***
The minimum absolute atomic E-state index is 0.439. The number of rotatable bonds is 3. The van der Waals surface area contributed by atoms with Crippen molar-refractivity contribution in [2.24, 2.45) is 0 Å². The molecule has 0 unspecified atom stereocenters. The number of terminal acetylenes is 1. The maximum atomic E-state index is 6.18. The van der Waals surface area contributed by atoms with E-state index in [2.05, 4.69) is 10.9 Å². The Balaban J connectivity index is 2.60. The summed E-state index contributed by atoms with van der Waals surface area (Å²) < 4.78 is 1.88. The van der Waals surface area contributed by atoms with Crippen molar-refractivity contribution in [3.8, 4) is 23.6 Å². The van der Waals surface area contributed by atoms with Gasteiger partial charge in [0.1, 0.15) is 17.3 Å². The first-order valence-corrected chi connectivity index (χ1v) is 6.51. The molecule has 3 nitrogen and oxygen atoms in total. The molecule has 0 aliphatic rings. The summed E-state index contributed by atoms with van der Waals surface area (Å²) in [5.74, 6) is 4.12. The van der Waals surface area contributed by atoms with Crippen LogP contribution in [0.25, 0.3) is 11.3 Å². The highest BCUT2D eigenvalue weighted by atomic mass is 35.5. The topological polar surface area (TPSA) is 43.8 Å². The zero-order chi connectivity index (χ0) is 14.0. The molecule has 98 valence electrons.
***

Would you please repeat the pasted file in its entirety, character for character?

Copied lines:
The minimum absolute atomic E-state index is 0.439. The number of rotatable bonds is 3. The van der Waals surface area contributed by atoms with Crippen molar-refractivity contribution in [2.24, 2.45) is 0 Å². The molecule has 0 unspecified atom stereocenters. The number of terminal acetylenes is 1. The maximum atomic E-state index is 6.18. The van der Waals surface area contributed by atoms with E-state index in [2.05, 4.69) is 10.9 Å². The Balaban J connectivity index is 2.60. The summed E-state index contributed by atoms with van der Waals surface area (Å²) < 4.78 is 1.88. The van der Waals surface area contributed by atoms with Crippen molar-refractivity contribution in [3.8, 4) is 23.6 Å². The van der Waals surface area contributed by atoms with Gasteiger partial charge in [0.1, 0.15) is 17.3 Å². The first-order valence-corrected chi connectivity index (χ1v) is 6.51. The molecule has 3 nitrogen and oxygen atoms in total. The molecule has 0 aliphatic rings. The summed E-state index contributed by atoms with van der Waals surface area (Å²) in [5.74, 6) is 4.12. The van der Waals surface area contributed by atoms with Crippen LogP contribution in [0.25, 0.3) is 11.3 Å². The highest BCUT2D eigenvalue weighted by atomic mass is 35.5. The topological polar surface area (TPSA) is 43.8 Å². The zero-order chi connectivity index (χ0) is 14.0. The molecule has 98 valence electrons.